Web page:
The fibers you get from a juice may not be on par with actually eating them, but you get way more nutrients in return. The same level of nutrients can only be achieved by munching more than twice the amount of veggies you used as ingredients. Think about it, would you rather eat all these vegetables and fruits or turn them into a juice you can easily drink?

When it comes to the nutrients that you get, it is really a lot better to drink carrot juice. This applies to everyone, whether you have diabetes or not. In fact, it is a lot easier to control the amount of carrots, and thus the amount of sugar, when you use it as ingredients to your juice.

The best way to extract a juice from this hard veggie is by using a masticating juicer. This is because you get a lot more juice instead of the centrifugal juicers.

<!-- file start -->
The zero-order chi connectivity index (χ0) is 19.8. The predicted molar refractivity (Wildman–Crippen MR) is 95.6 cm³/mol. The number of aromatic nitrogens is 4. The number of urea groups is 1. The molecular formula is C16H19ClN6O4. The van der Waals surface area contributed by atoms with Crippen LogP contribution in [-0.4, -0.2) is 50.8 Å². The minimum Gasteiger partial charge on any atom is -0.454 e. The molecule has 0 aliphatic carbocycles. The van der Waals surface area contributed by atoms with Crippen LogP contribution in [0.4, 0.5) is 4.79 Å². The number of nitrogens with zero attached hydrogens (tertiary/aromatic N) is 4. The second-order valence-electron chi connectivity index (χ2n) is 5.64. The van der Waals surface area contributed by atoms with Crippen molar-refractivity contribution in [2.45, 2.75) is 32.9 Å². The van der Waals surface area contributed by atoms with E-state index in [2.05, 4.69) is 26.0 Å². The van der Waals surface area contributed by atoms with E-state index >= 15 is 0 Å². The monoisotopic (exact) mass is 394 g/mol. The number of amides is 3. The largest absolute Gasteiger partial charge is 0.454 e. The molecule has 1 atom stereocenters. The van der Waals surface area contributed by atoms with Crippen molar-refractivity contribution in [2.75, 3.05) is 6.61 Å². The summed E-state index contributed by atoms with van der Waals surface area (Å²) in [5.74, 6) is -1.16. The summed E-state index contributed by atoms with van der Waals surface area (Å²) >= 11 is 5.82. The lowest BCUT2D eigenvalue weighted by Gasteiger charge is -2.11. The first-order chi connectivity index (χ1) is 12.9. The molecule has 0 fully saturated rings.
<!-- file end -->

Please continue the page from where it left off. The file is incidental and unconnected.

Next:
Wrapping It Up

Some experts would recommend that eating a whole carrot is better than having a carrot juice. At some point, they may be right. You will need more carrots to produce a cup of carrot juice compared to a cup of chopped carrots.

However, we believe that you can easily circumvent this shortcoming by adding no more than a whole carrot with your juice. That is why instead of drinking a whole glass of carrot juice, we strongly recommend just adding a carrot to your other juice recipes. You get to have the same benefits without shooting up your blood sugar level, plus it adds flavor to your veggie juice.

In conclusion, carrot juice alone is not good for diabetics, but adding a carrot to your vegetable juice will definitely help boost the nutrients to an already nutritious juice.